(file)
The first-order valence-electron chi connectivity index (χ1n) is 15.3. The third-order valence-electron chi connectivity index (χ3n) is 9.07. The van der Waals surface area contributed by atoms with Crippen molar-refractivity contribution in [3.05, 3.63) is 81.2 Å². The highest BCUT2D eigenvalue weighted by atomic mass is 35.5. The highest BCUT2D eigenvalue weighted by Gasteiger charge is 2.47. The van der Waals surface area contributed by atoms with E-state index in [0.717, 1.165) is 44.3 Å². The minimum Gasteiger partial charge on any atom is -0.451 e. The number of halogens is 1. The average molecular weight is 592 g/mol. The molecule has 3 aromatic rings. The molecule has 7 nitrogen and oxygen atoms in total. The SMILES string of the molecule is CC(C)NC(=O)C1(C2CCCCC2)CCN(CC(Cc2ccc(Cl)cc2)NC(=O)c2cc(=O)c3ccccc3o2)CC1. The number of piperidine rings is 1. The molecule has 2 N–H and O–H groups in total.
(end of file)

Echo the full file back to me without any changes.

The first-order valence-electron chi connectivity index (χ1n) is 15.3. The third-order valence-electron chi connectivity index (χ3n) is 9.07. The van der Waals surface area contributed by atoms with Crippen molar-refractivity contribution in [3.05, 3.63) is 81.2 Å². The highest BCUT2D eigenvalue weighted by atomic mass is 35.5. The highest BCUT2D eigenvalue weighted by Gasteiger charge is 2.47. The van der Waals surface area contributed by atoms with E-state index in [0.717, 1.165) is 44.3 Å². The minimum Gasteiger partial charge on any atom is -0.451 e. The number of halogens is 1. The average molecular weight is 592 g/mol. The molecule has 3 aromatic rings. The molecule has 7 nitrogen and oxygen atoms in total. The SMILES string of the molecule is CC(C)NC(=O)C1(C2CCCCC2)CCN(CC(Cc2ccc(Cl)cc2)NC(=O)c2cc(=O)c3ccccc3o2)CC1. The number of piperidine rings is 1. The molecule has 2 N–H and O–H groups in total.